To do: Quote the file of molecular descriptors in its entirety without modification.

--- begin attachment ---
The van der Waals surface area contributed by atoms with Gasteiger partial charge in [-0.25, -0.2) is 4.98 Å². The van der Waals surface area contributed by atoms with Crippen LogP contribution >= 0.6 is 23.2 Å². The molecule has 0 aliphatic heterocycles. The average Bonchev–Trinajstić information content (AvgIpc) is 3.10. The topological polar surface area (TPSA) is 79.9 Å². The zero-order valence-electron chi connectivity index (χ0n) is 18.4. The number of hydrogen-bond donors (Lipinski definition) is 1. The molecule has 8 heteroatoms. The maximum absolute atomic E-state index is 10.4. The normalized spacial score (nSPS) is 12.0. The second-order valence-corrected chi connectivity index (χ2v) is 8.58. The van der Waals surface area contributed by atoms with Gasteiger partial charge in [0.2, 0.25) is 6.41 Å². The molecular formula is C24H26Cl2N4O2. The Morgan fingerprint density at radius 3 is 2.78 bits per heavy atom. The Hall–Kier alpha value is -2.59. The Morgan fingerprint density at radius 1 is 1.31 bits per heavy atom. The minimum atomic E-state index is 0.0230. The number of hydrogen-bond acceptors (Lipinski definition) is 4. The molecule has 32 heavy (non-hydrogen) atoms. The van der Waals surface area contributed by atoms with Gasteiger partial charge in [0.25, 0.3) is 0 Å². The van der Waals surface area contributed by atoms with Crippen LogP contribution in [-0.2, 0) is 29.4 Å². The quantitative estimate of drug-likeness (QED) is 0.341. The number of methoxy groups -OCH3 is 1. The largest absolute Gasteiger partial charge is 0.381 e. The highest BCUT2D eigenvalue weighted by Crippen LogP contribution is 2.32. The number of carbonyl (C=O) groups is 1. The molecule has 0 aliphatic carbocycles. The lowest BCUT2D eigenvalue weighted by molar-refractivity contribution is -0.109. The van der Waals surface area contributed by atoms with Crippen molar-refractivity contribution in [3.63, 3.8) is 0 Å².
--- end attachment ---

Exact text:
The van der Waals surface area contributed by atoms with Gasteiger partial charge in [-0.25, -0.2) is 4.98 Å². The van der Waals surface area contributed by atoms with Crippen LogP contribution >= 0.6 is 23.2 Å². The molecule has 0 aliphatic heterocycles. The average Bonchev–Trinajstić information content (AvgIpc) is 3.10. The topological polar surface area (TPSA) is 79.9 Å². The zero-order valence-electron chi connectivity index (χ0n) is 18.4. The number of hydrogen-bond donors (Lipinski definition) is 1. The molecule has 8 heteroatoms. The maximum absolute atomic E-state index is 10.4. The normalized spacial score (nSPS) is 12.0. The second-order valence-corrected chi connectivity index (χ2v) is 8.58. The van der Waals surface area contributed by atoms with Gasteiger partial charge in [0.2, 0.25) is 6.41 Å². The molecular formula is C24H26Cl2N4O2. The Morgan fingerprint density at radius 3 is 2.78 bits per heavy atom. The Hall–Kier alpha value is -2.59. The Morgan fingerprint density at radius 1 is 1.31 bits per heavy atom. The minimum atomic E-state index is 0.0230. The number of hydrogen-bond acceptors (Lipinski definition) is 4. The molecule has 32 heavy (non-hydrogen) atoms. The van der Waals surface area contributed by atoms with Gasteiger partial charge in [0.25, 0.3) is 0 Å². The van der Waals surface area contributed by atoms with Crippen LogP contribution in [-0.2, 0) is 29.4 Å². The quantitative estimate of drug-likeness (QED) is 0.341. The number of methoxy groups -OCH3 is 1. The largest absolute Gasteiger partial charge is 0.381 e. The highest BCUT2D eigenvalue weighted by Crippen LogP contribution is 2.32. The number of carbonyl (C=O) groups is 1. The molecule has 0 aliphatic carbocycles. The lowest BCUT2D eigenvalue weighted by molar-refractivity contribution is -0.109. The van der Waals surface area contributed by atoms with Crippen molar-refractivity contribution in [3.63, 3.8) is 0 Å².